Maranhão State


The Araribóia Indigenous Land encompasses the municipalities of Arame, Buriticupu, Amarante do Maranhão, Bom Jesus das Selvas, and Santa Luzia, located in southern Maranhão state, in the transition area between the Cerrado and the Amazon regions. Totaling 413,288.0472 hectares, the territory was demarcated in 1982 and formally registered in 1990[1]. It is home to 9,481 indigenous[2] persons from the Tenetehara/Guajajara and Awá-Guajá peoples, the latter uncontacted.

A member of the Tupi-Guarani family, the Guajajara people are spread throughout more than ten indigenous lands in Maranhão state, distributed along the Amazon’s eastern border – in the state’s central region. For them, contact with non-indigenous people has had devastating effects, with stories of massacres, enduring persecution, and eviction from the territories.[3] Their agriculture consists of cassava, manioc, corn, rice, pumpkin, watermelon, among others. Fishing is also practiced along riverside areas. Their social organization is based on a kinship system, characterized by the extended family structure. As a result of continuous contact with non-indigenous society, many aspects of their culture have been modified or even lost, like chants, rituals such as the honey ritual, the corn ritual, the moqueado ritual, also known as the “festa da menina moça” [young-woman-festival], among others.

The presence of the Awá people in the Araribóia Indigenous Land was confirmed in 2004 by the General Coordination of Isolated and Newly Contacted Indigenous Peoples (Coordenação Geral de Índios Isolados e Recém Contatados, CGIIRC), although the Tenetehara/Guajajara people have met with them on various occasions. Over the years, the Awá-guajá people of the Araribóia Indigenous Land have endured a process of violence in connection with the ongoing land invasions by logging enterprises. In 2012, teams from the Indigenist Missionary Council (Conselho Indigenista Missionário, CIMI) of Maranhão state, and the Brazilian Bar Association Human Rights Commission, visited the area to investigate a complaint, lodged by the leaders of the Tenetehara/Guajajara peoples, about the murder of an Awá-guajá child by a logger.[4] Sadly, the child’s body was never found. A tapiri, a cabin used for temporary shelter by the Awá people, was found in the vicinity of the roads that connect to the logging channels and the loggers’ encampments. There is, therefore, reason to believe that non-peaceful encounters with loggers who invade the territory constitute an existential threat to the indigenous people who inhabit the area.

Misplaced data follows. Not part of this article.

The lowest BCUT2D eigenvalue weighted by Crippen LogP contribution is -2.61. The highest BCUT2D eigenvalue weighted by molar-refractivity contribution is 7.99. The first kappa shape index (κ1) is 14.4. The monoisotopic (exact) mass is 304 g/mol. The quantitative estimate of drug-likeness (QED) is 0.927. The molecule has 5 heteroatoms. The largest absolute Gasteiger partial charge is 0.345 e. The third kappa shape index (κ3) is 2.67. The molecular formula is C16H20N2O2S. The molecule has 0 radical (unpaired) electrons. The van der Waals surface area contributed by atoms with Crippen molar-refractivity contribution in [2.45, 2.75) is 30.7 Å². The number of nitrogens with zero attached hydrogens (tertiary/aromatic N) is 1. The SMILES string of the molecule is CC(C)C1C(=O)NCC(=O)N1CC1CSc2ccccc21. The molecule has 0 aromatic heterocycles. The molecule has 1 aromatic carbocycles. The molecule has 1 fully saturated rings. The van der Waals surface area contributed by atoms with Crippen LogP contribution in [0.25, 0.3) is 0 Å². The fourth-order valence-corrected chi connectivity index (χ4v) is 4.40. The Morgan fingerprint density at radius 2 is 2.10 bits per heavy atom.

This scenario of ongoing invasions leads to food shortages for the Awá people of the Araribóia Indigenous Territory, placing them in a situation of extreme vulnerability. As a result, the once isolated indigenous people have been approaching the villages of the Tenetehara/Guajajara people in search of food. Olimpio Guajajara, coordinator of the guardians of the forest group, reports:


Censo IMP/DSEI – MA.

“Conflito histórico no Maranhão ganha novo capítulo” [New Chapter in Maranhão’s Historical Conflict.”] Correio Brasiliense, 12/15/2019.